The British Museum is a museum of human history and culture, containing one of the largest and most comprehensive collections of artefacts and antiquities in the world.
It contains seven million objects dating from pre-history to the modern day, and is a public body (sponsored by the British Department for Culture, Media and Sport) which, like all British national museums, charges no fee for admission.
It is housed within a grand neoclassical building designed by Sir Robert Smirk in the 19th century and features modern additions such as the stunning Queen Elizabeth II Great Court, the largest covered square in Europe which opened in 2000.
Since 2002 its director has been Neil MacGregor, art historian and former Director of the National Gallery in London, and the museum employs over 1000 staff members.
It admits six million visitors a year, and engages in an active program of educational services with both schools and scholars around the world.
History and foundation
The British Museum was founded on the extensive collection of the physician and naturalist Sir Hans Sloane (1660–1753). He bequeathed more than 71,000 objects collected throughout his lifetime to King George II as a gift to the nation in return for a payment of £20,000 to his heirs and on 7 June 1753 the British Museum was established by an Act of Parliament.
The Sloane collection was soon joined by the library of Sir Robert Cotton and the Harleian library of the Earls of Oxford, and in 1757 King George donated the Old Royal Library of the monarchs of England.
The British Museum opened to the public on 15 January 1759 and was housed in Montagu House, a 17th century mansion on the site of today's building in Bloomsbury. Entry was free and given to ‘all studious and curious Persons’.
The expansion of the British Empire brought treasures from around the world during the early years of the 19th century, and antiquities from the ancient Egyptian, Roman and Greek civilisations were acquired. In 1802 King George III presented the museum with the Rosetta Stone, an Egyptian artefact that provided the key to translating hieroglyphs which had been captured after British forces defeated the French in Egypt in 1801.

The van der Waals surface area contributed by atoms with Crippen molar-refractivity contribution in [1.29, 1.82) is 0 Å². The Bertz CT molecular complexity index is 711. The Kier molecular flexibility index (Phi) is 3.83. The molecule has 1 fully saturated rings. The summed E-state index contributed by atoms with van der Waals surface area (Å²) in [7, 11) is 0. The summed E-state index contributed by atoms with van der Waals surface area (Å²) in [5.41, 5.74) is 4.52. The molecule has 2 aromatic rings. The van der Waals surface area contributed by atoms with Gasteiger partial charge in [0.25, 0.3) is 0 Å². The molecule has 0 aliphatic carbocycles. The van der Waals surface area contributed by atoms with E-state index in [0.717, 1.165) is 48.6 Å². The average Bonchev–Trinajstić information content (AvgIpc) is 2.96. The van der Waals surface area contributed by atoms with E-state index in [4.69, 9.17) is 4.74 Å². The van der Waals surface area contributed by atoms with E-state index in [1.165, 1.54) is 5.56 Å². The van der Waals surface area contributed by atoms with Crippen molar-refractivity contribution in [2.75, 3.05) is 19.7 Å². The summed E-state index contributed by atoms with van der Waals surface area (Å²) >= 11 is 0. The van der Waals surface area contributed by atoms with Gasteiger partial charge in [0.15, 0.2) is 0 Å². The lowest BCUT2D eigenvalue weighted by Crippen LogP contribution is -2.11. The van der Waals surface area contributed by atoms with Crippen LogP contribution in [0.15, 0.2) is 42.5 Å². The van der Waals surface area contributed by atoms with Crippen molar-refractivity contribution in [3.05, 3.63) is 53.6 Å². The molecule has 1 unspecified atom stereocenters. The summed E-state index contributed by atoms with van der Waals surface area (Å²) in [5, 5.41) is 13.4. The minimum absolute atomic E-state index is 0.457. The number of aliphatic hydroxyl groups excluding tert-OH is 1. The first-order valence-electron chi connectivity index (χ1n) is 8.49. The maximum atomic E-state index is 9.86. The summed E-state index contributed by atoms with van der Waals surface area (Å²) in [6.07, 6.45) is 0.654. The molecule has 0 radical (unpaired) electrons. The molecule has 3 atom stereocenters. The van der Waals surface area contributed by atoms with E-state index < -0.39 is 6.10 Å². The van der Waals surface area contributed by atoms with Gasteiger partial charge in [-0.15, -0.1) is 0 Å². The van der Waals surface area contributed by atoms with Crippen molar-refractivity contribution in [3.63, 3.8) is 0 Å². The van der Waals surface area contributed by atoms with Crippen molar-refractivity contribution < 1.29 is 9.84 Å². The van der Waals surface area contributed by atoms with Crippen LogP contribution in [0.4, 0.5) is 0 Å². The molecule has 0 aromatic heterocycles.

Many Greek and Roman sculptures followed, including the famous marble sculptures from the Parthenon in Athens known as the ‘Elgin Marbles’ (after they were donated to the museum by Thomas Bruce, the 7th Earl of Elgin).
The museum also began to be directly involved in overseas excavations, and was instrumental in the discovery of Ashurbanipal's great library of cuneiform tablets, which pushed the Museum to the forefront of Assyrian studies.
By 1857 Sir Robert Smirk’s quadrangular building and the round Reading Room had been constructed to house the ever-expanding collections, and in 1887 the natural history exhibits were moved to a separate building in Kensington which would later become the Natural History Museum.
By the end of the century expansion was needed to contain the ever-growing amount of objects, and the 69 houses surrounding the museum were purchased and demolished to allow a further expansion.
The twentieth century also saw a great expansion in public services, with the first summary guide to the Museum published in 1903 and the first guide lecturer appointed in 1911.
In 1938 the Duveen Gallery was constructed to house the Parthenon sculptures, funded by the art dealer Sir Joseph Duveen, but was heavily damaged by bombing during the Second World War.
In 1962 it was rebuilt and the sculptures returned, and in 1963 the Natural History Museum became a separate body through an act of Parliament.
In 1998 the collection of books and manuscripts was finally moved to a new building, forming the new independent British Library in St Pancras, and the vacant space was used to create the Queen Elizabeth II Great Court, which opened in 2000.
Departments and collections
Africa, Oceania and the Americas
This department curates a collection of around 350,000 objects representing the cultures of the indigenous peoples of four continents. The exhibits span two million years of history and include the famous Benin Bronzes, a collection of more than 3000 brass plaques from the royal palace of the Kingdom of Benin.